Unlike other people, Stalin defines 'Dictatorship' as 'Dictatorship', without trying to play linguistic games. He quotes Lenin to the effect that the Dictatorship of the Proletariat should have unlimited power over society. If you're going to have a revolution against someone or something it follows that for a period of time the people who you made the revolution against shouldn't have the same sorts of power that the people who the revolution was for have, but that doesn't mean that there shouldn't be checks and balances on what the revolutionary organization can do to people. Even in a revolution people have basic rights that shouldn't be infringed upon, and there should be some way for people who have had those rights violated to experience redress from the people in charge. Then, though, it wouldn't be so much a dictatorship, which is a good thing. The question comes up too about how and when the dictatorship of the proletariat will wither away, leaving a society where you don't have to partially disenfranchise some people and partially exalt others. This is extremely important in relation to Stalin because he defines the Soviet state as being a transition to communism through the dictatorship of the proletariat, and defines the Party as necessary during it, stating that after the job of social transformation is finished that both Party and Dictatorship will wither away.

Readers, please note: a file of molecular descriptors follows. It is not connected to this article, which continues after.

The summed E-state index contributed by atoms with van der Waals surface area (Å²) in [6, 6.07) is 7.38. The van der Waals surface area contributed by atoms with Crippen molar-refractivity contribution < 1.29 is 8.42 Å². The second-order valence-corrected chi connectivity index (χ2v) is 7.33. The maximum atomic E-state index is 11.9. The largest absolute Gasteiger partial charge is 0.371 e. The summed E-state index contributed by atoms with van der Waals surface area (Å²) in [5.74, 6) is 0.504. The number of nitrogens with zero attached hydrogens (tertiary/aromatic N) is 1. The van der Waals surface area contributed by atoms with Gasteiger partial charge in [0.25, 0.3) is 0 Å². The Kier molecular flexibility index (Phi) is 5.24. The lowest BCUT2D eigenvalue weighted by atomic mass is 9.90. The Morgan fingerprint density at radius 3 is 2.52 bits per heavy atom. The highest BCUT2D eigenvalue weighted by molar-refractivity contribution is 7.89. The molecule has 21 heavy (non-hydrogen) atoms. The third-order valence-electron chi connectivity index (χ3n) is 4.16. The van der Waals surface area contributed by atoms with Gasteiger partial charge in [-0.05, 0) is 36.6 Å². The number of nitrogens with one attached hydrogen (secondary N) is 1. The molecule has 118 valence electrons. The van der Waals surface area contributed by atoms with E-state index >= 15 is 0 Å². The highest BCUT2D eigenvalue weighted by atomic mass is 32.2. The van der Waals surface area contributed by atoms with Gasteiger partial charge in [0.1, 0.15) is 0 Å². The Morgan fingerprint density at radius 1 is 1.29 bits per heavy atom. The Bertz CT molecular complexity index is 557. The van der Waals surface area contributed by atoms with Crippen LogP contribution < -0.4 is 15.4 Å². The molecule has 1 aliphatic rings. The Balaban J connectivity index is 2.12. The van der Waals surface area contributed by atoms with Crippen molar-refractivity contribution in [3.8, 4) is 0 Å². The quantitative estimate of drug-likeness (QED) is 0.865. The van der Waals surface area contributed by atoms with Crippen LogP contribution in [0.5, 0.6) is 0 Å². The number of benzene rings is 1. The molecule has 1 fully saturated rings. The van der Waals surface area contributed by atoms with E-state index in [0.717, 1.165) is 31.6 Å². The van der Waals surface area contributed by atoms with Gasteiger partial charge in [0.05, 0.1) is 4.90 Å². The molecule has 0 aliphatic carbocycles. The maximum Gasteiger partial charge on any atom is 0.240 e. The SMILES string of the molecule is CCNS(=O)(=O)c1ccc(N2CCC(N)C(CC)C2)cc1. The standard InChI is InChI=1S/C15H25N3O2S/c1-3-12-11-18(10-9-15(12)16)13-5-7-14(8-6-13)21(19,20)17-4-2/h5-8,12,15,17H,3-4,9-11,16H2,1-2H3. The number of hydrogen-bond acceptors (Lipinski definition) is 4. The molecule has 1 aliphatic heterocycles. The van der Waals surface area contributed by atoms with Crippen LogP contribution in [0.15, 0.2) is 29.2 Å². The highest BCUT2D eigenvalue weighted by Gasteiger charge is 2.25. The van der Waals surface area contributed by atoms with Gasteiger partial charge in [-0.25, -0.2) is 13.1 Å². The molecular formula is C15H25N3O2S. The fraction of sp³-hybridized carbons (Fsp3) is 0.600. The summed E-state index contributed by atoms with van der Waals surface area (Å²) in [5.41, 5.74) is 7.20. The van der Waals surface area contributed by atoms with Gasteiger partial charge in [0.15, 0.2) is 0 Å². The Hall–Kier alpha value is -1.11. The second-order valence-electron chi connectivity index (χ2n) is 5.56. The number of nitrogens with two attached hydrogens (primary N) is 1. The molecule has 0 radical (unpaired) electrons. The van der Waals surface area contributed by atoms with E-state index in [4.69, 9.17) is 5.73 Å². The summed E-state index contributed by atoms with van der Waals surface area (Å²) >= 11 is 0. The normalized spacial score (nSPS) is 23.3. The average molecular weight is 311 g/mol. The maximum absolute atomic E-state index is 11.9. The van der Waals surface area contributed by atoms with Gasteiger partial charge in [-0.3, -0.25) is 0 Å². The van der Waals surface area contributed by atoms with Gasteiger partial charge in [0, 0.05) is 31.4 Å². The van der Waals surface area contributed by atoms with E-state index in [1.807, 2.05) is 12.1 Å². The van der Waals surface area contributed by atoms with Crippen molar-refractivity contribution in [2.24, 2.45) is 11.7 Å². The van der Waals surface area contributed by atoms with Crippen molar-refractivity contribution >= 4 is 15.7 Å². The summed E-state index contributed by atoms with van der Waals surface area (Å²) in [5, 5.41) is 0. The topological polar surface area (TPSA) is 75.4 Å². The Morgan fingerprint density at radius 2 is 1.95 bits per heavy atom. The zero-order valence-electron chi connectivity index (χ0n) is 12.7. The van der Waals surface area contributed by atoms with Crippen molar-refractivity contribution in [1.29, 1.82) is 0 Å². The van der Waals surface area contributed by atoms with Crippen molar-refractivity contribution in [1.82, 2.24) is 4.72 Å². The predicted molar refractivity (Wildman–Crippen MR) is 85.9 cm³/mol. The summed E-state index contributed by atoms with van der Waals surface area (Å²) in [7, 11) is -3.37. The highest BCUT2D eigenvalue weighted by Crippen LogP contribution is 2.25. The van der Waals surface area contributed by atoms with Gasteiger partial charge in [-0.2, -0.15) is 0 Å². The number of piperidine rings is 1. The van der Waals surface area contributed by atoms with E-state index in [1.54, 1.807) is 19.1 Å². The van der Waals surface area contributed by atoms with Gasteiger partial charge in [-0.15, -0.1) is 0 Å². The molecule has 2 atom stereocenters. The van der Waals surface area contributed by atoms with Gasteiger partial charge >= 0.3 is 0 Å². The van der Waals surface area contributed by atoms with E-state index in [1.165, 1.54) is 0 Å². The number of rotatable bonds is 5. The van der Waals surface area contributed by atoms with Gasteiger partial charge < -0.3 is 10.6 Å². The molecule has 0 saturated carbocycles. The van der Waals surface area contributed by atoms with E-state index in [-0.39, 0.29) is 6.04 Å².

Which brings up the idea of the Party, which is at least honest in saying that the Party constitutes the leadership of his socialist society. The thing about Stalin's conception of the Party is that it duplicates functions that would be part of the normal organization of things through different councils or Soviets, the Soviets being in turn the form of government that the non-Dictatorship based Communist society would be based on. He gives examples of lesser organizations, like trade unions, educational organizations, parliamentary groups, cooperatives, particular factory and workplace groups, and talks about the need to organize them so that in some way there's some sort of unity behind them. Brushing over the fact that trade unions are put on the same level as educational organizations, the concept leads to the undermining of independent organizations before socialism, and to a duplication of power in socialist society that's very dangerous. Basically, the question is why in a socialist society there should be two forms of organization, the Soviets and the Party, and why the Party as such shouldn't be nationalized, becoming part of the Soviet or council structure of decision making and implementation, in other words not being a Party anymore but something else.